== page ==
Not Without Men

Published in Daily Times on August 2nd 2012

Feminism ought to be a verb — to act out the notion that women are equal to men in their status, abilities and virtues. It is not a stagnant ideology that merely observes oppression and outright terror mounted against women and it is certainly not a belief that somehow everything will be rectified by sole and exclusive power for women. No reform of society can happen without making alliances with women from all walks of life and then even more importantly, men.

The recent attack on a woman in Guwahati, India, where a gang of 18 men molested and abused her was horrific, particularly because a 20-minute footage was filmed to make the crime look more sexualised and also because it was in a public place where no one came to her rescue. This showed the extent of a society’s warped thinking that a woman who is in that situation deserves to be in it, because she was asking for it. This is a common sentiment in India as well as Pakistan. In a sensitively handled episode, Amir Khan in Satyamev Jayate on ‘domestic violence’, presented a report on the views of half a dozen men on why they beat their wives and most of them said that it was just the obvious thing to do after a tired day from work.

We in Pakistan can relate. According to a survey conducted by the Pakistan Institute of Medical Sciences, over 90 percent of married Pakistani women face physical abuse. The only difference is that our talk show hosts would rather talk about petty politics and regurgitate the ghairat narrative, anti-Americanism and other assorted ‘sexy’ issues. The South Asian mentality is the same when it comes to viewing women as objects of scorn and mistrust. Women in India however have taken to the streets to demand more attention on eve teasing and attacks. In cities like Jaipur, they have organised classes for self-defence. Women in Pakistan have a long way to go in mounting a defence against this terrible butchery of the soul of society.

In Lahore, a police officer murdered his sister for wearing jeans, which he thought was a sign of western decadence. Adding to our regular burden of South Asian customs, these fallacy-ridden fantasies of selective morality spring out of a misreading of the religion of the majority in Pakistan, reinforced by televangelists who dedicate a disproportionately large part of their shows to the subject of how women can be morally policed, controlled and made to behave in a manner most acceptable to the male ego. They essentially turn women into mute objects in their jealously guarded patriarchal social edifice. Ultimately, these men assume they have a God-ordained right to lord over women to extract obedience from them and to control them.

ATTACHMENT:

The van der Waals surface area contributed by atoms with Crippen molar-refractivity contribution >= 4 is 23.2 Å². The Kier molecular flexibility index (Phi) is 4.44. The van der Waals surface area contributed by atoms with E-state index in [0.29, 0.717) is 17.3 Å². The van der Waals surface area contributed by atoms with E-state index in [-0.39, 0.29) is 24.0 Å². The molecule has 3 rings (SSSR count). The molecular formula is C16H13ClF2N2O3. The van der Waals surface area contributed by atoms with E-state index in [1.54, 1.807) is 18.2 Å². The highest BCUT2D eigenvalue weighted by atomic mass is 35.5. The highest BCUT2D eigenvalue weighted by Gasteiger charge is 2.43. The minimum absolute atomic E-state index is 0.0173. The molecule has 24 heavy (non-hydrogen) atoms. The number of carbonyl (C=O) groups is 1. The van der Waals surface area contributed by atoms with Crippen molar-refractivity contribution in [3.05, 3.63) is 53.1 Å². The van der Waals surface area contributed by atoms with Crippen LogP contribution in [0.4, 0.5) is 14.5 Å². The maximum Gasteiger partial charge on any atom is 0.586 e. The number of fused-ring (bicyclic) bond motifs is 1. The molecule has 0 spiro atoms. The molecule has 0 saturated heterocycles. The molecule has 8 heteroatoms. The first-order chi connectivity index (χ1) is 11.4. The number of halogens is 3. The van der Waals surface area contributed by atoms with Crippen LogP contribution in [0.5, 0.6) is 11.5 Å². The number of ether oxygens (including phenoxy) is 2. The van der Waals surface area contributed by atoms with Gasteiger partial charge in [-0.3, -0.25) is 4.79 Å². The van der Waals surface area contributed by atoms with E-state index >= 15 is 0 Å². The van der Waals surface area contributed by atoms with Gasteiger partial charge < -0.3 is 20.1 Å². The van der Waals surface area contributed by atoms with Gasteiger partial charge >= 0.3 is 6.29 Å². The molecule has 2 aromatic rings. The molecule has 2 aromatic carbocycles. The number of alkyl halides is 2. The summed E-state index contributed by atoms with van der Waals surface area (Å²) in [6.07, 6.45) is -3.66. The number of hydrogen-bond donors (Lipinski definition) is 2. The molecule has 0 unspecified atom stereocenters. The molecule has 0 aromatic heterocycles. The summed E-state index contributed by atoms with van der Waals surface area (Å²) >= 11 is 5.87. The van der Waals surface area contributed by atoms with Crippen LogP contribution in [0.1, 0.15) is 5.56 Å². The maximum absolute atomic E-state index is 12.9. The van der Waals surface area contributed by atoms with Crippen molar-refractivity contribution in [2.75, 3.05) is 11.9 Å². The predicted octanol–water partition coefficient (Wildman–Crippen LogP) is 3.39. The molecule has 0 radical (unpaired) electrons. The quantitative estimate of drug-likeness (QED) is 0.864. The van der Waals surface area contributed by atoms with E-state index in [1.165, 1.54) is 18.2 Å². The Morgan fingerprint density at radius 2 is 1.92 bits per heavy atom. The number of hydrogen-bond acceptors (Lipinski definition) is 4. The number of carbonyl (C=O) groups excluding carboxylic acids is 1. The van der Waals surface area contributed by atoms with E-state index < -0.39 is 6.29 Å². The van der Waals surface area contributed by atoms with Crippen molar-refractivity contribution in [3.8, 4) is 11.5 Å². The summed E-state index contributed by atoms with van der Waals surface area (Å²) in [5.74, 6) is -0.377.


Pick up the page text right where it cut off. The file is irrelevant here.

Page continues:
The only path for women’s empowerment lies though financial empowerment of women at all levels of society. One way is though microfinance. Nick Kristoff of The New York Times has written extensively on how women in Pakistan and other places have radically altered their status within their family structures as a consequence of these small loans, which they successfully pay off through grassroots entrepreneurship. A ray of hope for this social transformation is the Kashf Foundation founded by Roshaneh Zafar. Kashf Foundation has helped thousands of marginalised people and has empowered many women to pursue their dreams. Moreover, women are 40 percent more likely to spend money on food and education than men are. Ms Zafar says, “If you want to change the world, you need market-based solutions.”

Another way is through joining forces with organisations such as the International Federation of Business and Professional Women (BPW). In addition to creating synergies for professional women, this organisation works towards getting CEOs to sign off on Women Empowerment Principles where they commit to equal pay and equal representation in their business organisations. The BPW also networks supply chain solutions for women to get easy access to international markets for their goods and services. A local chapter of the organisation is active and has done tremendously well in highlighting the unique causes of businesswomen to its president, Freda Mirikilis, who visited Pakistan as well.

Research after research suggests that societies progress only when their human resources are balanced and both genders are empowered but now there is also a business case for equality. At the heart of the malaise that affects progress in South Asia is the disrespect and inequality for women in the work force.

Women alone cannot do reform. You need an enlightened national political and business leadership. Jinnah spoke empathically about the need for women to be equal, and made it a point to stand with his sister, Fatima Jinnah, at every political juncture. He was leading by example to tell men to let women, who had been caged because they were their mothers, sisters and daughters, go out in the world and make something of themselves. Men are a key counter-party in bringing real change because they have the ability to use their current social power and status to undo centuries-old discrimination against women. Women need to be free, free to move, free to express themselves though their outfits, with or without covering their heads. They need to be free to get an education, work and support themselves so their ultimate protection remains in their own hands.

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